In search of a legacy beyond a stained blue dress, President Clinton
is banking heavily on making “peace” in the Middle East.

The latest gambit involves talks at Camp David between Palestine
Authority leader Yasser Arafat and Israeli Prime Minister Ehud Barak,
facilitated by Clinton and U.S. Secretary of State Madeleine Albright.

Let me begin by stating unequivocally that no matter how much hoopla
and fanfare occurs at the conclusion of this process, nothing achieved
at this series of negotiations will lead to a genuine, lasting Middle
East peace.

I’m going to say some things that are not easy to hear. I’m going to
tell you things you may find unbelievable. I’m even going to make some
statements that are dangerous to make. I’m going to make these points as
an “Arab-American” — someone whose grandparents emigrated to the U.S.
from Lebanon and Syria. My opinions are based on first-hand observations
on the ground in the Middle East, where, I’ll bet I’ve spent more actual
fact-finding time than Albright and Clinton combined.

First of all, we’re told, the fundamental issues under discussion at
Camp David include the future of Jerusalem, the fate of established
Jewish communities in the West Bank and in Gaza, and whether more than 2
million Arabs will be given the right to make claims of land within
Israel’s borders.

Think about what Israel is putting on the line.

Imagine you live in a tiny country — at one point only nine miles
wide — amid a sea of Arab hostility dating back thousands of years.
Your country has survived the last 50 years only through maintaining
military strength. Three times your neighbors have launched major wars
designed to exterminate you and the other citizens of your nation or at
least drive them from the Middle East.

Over the years, your nation has given back large pieces of real
estate conquered in those wars — demonstrating a strong desire to live
in peace with neighbors. Nevertheless, those neighbors have maintained a
warlike attitude and rhetoric toward your country and fomented rebellion
among the Arabs who live within your nation’s borders.

The concessions are never enough.

If you listen to Clinton, Albright, the Arab leaders and most of the
international press reporting on and analyzing these negotiations, you
would believe that the fundamental stumbling block to a lasting Middle
East peace is the issue of displaced Palestinians and their struggle for
a “homeland.”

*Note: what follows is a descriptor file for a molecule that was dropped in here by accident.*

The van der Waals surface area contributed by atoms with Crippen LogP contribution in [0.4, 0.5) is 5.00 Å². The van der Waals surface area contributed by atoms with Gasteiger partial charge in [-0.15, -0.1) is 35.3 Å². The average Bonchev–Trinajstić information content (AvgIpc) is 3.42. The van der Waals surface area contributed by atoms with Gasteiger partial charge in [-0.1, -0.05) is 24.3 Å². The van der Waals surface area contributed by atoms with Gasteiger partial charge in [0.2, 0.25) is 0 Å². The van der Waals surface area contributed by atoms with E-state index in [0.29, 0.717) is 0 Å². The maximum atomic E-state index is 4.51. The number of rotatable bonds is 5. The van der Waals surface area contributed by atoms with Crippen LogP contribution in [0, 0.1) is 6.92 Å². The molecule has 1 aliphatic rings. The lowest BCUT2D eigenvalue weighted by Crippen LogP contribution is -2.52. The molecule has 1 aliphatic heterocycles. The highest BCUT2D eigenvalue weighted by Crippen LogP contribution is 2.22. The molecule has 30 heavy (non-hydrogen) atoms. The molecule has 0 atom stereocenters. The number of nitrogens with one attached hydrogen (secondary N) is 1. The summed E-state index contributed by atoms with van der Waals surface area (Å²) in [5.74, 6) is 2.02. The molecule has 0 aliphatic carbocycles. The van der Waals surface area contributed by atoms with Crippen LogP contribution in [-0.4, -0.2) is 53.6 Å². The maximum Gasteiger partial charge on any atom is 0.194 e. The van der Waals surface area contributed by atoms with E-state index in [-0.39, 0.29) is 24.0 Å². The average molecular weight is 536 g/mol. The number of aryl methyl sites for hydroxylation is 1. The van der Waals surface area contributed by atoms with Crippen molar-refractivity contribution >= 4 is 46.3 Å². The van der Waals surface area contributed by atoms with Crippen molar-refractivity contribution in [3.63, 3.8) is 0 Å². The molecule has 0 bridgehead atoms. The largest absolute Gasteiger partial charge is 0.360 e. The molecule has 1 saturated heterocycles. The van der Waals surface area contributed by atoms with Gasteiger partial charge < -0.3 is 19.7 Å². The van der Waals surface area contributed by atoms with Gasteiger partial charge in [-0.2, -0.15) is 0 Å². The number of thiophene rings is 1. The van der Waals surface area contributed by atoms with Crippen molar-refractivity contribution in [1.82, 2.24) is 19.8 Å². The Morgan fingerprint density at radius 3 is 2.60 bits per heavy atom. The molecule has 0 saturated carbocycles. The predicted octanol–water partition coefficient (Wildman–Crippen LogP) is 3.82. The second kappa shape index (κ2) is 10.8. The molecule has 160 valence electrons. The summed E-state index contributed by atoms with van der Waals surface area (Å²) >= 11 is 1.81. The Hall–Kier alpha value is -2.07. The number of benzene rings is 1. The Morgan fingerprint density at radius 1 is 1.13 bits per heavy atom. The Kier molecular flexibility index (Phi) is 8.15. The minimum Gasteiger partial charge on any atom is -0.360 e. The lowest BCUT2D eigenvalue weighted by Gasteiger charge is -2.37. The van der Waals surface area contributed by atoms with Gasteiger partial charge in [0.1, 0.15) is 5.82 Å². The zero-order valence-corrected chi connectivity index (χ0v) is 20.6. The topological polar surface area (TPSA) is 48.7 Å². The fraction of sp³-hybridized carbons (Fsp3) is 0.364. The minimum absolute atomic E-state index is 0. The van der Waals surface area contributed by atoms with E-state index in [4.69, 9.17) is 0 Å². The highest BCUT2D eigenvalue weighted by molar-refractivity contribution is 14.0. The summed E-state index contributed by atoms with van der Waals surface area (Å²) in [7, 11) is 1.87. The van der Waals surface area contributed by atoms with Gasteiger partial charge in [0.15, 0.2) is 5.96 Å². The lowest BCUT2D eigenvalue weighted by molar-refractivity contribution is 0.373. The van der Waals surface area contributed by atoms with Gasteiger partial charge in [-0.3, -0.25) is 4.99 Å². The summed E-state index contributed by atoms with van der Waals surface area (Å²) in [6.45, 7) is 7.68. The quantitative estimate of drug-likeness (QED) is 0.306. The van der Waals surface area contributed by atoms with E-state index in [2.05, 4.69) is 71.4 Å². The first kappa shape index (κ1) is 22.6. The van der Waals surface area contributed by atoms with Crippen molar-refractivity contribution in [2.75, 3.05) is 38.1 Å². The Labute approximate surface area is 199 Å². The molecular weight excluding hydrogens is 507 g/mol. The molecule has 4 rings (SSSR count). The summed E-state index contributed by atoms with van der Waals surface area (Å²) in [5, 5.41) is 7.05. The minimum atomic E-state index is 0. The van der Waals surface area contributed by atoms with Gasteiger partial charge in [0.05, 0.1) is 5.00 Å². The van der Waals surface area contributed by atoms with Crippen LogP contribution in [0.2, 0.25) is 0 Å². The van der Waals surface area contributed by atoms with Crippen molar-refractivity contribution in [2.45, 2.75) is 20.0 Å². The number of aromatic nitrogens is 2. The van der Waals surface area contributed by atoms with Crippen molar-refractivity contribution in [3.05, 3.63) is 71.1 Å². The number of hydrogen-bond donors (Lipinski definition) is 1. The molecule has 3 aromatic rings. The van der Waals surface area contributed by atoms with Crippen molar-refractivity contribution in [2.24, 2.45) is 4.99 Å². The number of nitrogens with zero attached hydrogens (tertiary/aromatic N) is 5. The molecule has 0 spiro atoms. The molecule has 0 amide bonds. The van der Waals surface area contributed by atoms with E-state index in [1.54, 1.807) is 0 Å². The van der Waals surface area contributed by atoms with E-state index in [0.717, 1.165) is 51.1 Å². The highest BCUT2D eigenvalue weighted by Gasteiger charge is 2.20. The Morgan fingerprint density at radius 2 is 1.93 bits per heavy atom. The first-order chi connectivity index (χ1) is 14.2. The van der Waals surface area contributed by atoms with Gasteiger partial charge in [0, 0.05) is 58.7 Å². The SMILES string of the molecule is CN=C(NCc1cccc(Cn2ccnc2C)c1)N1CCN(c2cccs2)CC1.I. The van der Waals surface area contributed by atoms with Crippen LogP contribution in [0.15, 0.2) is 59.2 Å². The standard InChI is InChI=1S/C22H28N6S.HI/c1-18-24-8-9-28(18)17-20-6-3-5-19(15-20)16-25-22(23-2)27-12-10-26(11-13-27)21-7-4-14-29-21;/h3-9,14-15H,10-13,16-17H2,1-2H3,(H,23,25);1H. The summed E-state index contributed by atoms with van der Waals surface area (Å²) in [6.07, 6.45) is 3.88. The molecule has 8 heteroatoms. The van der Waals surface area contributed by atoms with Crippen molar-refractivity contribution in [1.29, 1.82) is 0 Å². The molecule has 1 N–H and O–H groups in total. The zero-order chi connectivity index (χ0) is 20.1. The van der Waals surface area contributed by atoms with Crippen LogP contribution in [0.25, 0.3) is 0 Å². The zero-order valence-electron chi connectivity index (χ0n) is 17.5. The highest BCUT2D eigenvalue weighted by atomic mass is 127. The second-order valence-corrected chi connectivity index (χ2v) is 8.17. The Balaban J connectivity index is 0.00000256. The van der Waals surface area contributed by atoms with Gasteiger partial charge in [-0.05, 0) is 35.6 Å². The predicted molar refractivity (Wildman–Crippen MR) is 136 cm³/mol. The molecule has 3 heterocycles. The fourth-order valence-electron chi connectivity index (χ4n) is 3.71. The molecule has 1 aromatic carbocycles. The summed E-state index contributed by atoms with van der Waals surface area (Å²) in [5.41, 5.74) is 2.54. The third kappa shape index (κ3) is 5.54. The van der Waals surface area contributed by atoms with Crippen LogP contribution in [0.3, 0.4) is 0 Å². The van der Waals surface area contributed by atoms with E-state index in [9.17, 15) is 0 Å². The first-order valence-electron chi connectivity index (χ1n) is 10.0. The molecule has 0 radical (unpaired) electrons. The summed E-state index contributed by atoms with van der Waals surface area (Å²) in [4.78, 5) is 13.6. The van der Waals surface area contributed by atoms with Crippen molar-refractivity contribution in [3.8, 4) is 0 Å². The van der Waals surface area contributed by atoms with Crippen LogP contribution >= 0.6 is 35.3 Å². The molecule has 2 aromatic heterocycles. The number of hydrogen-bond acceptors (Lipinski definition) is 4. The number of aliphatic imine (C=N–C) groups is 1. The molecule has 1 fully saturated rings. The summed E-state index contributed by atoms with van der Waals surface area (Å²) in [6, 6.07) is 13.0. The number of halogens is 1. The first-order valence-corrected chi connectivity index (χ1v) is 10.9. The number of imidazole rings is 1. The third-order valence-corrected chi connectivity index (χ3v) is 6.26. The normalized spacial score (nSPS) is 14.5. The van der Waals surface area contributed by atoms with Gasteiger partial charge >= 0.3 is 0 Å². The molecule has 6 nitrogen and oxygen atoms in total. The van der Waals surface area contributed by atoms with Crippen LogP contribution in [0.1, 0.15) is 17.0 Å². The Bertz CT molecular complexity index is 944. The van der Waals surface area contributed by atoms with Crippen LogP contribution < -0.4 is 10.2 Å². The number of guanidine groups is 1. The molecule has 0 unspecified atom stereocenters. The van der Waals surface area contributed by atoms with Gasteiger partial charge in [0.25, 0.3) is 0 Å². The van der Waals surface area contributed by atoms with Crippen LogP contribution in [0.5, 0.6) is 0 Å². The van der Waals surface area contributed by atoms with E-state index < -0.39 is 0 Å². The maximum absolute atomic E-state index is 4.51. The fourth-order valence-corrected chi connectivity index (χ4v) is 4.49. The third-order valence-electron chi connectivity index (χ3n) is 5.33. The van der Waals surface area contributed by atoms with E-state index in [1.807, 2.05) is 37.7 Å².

That is simply untrue. Prior to 1967, when Israel captured lands on
the West Bank of Jordan River, there was simply no movement for a
Palestinian homeland. That’s because most so-called “Palestinians” lived
in the nation known as Jordan. This whole notion of a Palestinian
homeland was a political invention that provided the Arab states and
self-proclaimed Palestinian leaders like Arafat (who was born in Egypt)
a platform for their continuing “holy war” against Israel.

Yet myths have power. And today big decisions are being made based on
fantasies created for political calculation.

Even many Israeli leaders have been caught up in the mythology. Barak
is one of them — though by no means the worst of the bunch. The fact
remains, however, that Israel will never be able to make enough
concessions to satisfy its neighbors.

Consider also whom Barak is negotiating with. Who is Arafat? Have you
ever asked yourself that simple question? Who elected Arafat to speak
for “his people”? Last week, seven other self-proclaimed and
professional “Palestinian leaders” who were not included in the
delegation to the Camp David peace summit tried to meet with Arafat.
They represent just a few of the many factions in Middle East politics
— factions that ensure that, even if Arafat were sincerely interested
in peaceful coexistence with Israel, no real peace is in the offing.

I hate to be the bearer of bad tidings. I hate to be a wet blanket. I
hate to rain on everyone’s parade. But truth is truth and lies are lies.

Israel is making a mistake negotiating the fate of its own capital.
It’s making a mistake talking about removing its own people from
permanent communities established in historically Jewish lands. And it’s
making a mistake even entertaining the idea of an autonomous Arab state
— complete with an armed police force — within its narrow borders.

This so-called Mideast peace process is, in reality, a recipe for
war. And, no matter what the outcome of the Camp David talks, the soup’s
about to reach a boil.

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